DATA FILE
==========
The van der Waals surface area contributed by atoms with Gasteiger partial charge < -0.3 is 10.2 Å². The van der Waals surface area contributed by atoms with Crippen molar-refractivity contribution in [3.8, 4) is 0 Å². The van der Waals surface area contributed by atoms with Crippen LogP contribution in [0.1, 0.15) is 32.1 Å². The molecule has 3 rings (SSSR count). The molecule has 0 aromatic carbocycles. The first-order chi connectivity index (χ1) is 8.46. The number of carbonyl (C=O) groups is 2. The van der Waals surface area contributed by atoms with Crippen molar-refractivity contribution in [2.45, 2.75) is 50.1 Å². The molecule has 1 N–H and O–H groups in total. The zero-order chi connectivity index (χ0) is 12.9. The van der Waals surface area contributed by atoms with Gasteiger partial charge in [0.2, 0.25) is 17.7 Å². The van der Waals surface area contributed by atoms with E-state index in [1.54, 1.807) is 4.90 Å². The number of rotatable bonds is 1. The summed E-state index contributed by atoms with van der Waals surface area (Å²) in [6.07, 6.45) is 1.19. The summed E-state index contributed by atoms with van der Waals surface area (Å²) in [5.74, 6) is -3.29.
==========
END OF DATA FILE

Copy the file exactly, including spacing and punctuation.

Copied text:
The van der Waals surface area contributed by atoms with Gasteiger partial charge < -0.3 is 10.2 Å². The van der Waals surface area contributed by atoms with Crippen molar-refractivity contribution in [3.8, 4) is 0 Å². The van der Waals surface area contributed by atoms with Crippen LogP contribution in [0.1, 0.15) is 32.1 Å². The molecule has 3 rings (SSSR count). The molecule has 0 aromatic carbocycles. The first-order chi connectivity index (χ1) is 8.46. The number of carbonyl (C=O) groups is 2. The van der Waals surface area contributed by atoms with Crippen molar-refractivity contribution in [2.45, 2.75) is 50.1 Å². The molecule has 1 N–H and O–H groups in total. The zero-order chi connectivity index (χ0) is 12.9. The van der Waals surface area contributed by atoms with Gasteiger partial charge in [0.2, 0.25) is 17.7 Å². The van der Waals surface area contributed by atoms with E-state index in [1.54, 1.807) is 4.90 Å². The number of rotatable bonds is 1. The summed E-state index contributed by atoms with van der Waals surface area (Å²) in [6.07, 6.45) is 1.19. The summed E-state index contributed by atoms with van der Waals surface area (Å²) in [5.74, 6) is -3.29.